Op-EdOpinion

GRAY: COVID-19 Highlights Racial Inequality

African Americans are dying from COVID-19 at rates well above non-Hispanic white residents. In the District, despite being less than 47 percent of the city’s population, over 75 percent of the residents who have died due to complications related to COVID-19 were African American. While the virus does not discriminate on the basis of race, our history of being slow or unwilling to ensure African Americans have equal health, food, and housing outcomes are the reasons coronavirus has had a devastating impact in every major city with a significant size African-American population.

I am horrified by these grim statistics but even more perplexed as to why many people outside of Wards 7 and 8 are only now waking up to the fact that these disparities exist. COVID-19 has an insidious way of attacking people with pre-existing health conditions.

A 2016 report from the Georgetown University School of Nursing and Health Studies, titled “Health of the African-American Community in the District of Columbia,” showed that the residents of Wards 7 and 8 have health outcome disparities in every statistical category including: obesity, heart disease, diabetes, smoking-related respiratory illnesses, cancer, etc. So, while we must do everything possible to communicate with vulnerable communities of color on how best to protect themselves from COVID-19, even our best efforts will not be able to eliminate the disproportionate, adverse impact COVID-19 will have on African-American communities.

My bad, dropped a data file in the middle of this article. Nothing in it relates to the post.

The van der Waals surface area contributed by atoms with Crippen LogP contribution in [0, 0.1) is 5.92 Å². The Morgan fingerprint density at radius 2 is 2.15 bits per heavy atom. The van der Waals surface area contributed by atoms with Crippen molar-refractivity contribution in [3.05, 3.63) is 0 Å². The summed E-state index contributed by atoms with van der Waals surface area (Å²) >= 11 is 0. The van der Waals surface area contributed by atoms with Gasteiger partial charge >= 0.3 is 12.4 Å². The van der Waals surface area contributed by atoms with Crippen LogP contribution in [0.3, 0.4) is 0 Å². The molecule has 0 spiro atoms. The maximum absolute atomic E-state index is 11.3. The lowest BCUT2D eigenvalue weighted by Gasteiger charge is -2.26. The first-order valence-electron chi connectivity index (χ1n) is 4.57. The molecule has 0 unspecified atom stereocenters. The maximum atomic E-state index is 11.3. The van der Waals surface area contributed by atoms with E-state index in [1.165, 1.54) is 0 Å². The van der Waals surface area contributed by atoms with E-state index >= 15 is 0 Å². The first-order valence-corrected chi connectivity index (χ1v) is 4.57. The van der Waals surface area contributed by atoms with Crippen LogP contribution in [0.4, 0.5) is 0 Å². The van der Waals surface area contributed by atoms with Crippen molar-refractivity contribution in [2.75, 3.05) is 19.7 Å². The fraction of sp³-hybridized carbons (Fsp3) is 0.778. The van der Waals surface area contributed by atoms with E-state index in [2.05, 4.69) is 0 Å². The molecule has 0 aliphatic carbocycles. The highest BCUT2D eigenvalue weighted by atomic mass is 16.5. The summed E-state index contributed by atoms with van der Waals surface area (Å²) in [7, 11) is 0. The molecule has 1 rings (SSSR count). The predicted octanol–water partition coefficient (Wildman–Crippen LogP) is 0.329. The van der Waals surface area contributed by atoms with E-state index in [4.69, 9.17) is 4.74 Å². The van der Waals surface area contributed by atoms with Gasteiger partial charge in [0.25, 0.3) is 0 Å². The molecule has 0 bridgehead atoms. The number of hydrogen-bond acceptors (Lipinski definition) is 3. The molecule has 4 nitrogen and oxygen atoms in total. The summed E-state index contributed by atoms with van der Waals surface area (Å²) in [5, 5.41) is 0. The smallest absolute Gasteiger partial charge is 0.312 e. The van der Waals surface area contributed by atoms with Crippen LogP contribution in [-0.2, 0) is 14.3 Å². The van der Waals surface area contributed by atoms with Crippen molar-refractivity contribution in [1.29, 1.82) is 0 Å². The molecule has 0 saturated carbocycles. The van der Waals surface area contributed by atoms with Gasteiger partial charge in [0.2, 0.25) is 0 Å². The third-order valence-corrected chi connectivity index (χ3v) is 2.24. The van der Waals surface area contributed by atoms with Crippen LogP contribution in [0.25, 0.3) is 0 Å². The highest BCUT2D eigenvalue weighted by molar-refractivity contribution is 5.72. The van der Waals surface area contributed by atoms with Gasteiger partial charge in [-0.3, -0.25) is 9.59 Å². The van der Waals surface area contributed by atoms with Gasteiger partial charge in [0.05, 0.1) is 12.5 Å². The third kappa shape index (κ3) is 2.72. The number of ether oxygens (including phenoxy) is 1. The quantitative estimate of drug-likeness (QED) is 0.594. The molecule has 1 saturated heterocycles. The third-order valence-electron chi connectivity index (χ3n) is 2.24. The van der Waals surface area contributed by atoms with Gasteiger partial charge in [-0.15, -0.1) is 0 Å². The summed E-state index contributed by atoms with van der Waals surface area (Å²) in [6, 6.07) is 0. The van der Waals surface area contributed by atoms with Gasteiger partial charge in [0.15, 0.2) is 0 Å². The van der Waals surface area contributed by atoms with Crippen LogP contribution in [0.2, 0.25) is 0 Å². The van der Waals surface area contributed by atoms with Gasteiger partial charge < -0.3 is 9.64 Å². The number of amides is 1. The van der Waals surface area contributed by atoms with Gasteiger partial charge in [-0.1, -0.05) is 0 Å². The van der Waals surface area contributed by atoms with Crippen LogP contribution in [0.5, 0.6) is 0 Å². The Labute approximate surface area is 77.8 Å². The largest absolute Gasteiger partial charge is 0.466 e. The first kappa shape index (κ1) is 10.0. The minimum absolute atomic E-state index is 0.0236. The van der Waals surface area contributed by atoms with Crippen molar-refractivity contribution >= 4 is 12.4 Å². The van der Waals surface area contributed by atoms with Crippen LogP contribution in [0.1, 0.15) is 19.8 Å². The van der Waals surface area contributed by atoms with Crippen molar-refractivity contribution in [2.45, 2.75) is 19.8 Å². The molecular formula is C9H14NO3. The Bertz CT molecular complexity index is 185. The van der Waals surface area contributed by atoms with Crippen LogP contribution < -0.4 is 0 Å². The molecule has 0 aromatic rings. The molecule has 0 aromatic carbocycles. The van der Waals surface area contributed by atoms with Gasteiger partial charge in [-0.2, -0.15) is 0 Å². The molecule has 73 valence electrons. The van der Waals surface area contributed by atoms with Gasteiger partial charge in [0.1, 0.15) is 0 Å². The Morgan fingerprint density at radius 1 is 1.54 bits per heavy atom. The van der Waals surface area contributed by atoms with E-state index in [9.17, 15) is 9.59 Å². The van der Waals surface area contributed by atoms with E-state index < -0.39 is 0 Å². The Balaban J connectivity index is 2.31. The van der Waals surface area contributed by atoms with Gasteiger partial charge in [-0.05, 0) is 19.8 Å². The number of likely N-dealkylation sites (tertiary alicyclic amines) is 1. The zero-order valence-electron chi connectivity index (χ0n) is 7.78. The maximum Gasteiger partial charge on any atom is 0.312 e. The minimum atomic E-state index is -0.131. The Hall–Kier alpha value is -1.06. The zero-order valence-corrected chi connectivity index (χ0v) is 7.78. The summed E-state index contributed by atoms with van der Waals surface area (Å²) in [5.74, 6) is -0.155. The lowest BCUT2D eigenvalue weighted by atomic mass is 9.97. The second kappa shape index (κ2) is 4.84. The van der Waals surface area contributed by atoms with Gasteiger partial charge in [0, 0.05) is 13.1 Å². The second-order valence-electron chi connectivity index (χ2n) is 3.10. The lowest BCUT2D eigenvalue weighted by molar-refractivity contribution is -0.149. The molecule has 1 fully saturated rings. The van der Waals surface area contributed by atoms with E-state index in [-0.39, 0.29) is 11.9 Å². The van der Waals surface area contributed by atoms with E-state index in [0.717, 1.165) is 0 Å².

When I returned to the Council, I specifically asked to chair the Committee on Health. In this role, I have been fighting for a state-of-the-art community hospital that anchors a true health care system for Wards 7 and 8, equitable access to full-service grocery stores and universal birth-to-three education. We have made enormous progress in these areas. We have been able to reassemble $325 million to build a state-of-the-art community hospital on St. Elizabeths campus. This new hospital will serve as the catalyst for a true interconnected health care system of emergency care, urgent care, specialty care, ambulatory care, primary care, medical offices, independent physicians and dentists. Already we are seeing pieces of this health system come together: a new urgent care system will be operated by MBI Health Services; Howard University Hospital and Unity Health Care are partnering for a new health center at 4430 Benning Road, NE; a medical office building will be coming to Skyland; and Unity Health Care and Sibley Memorial Hospital jointly established a cancer care clinic within Unity’s Parkside Health Center.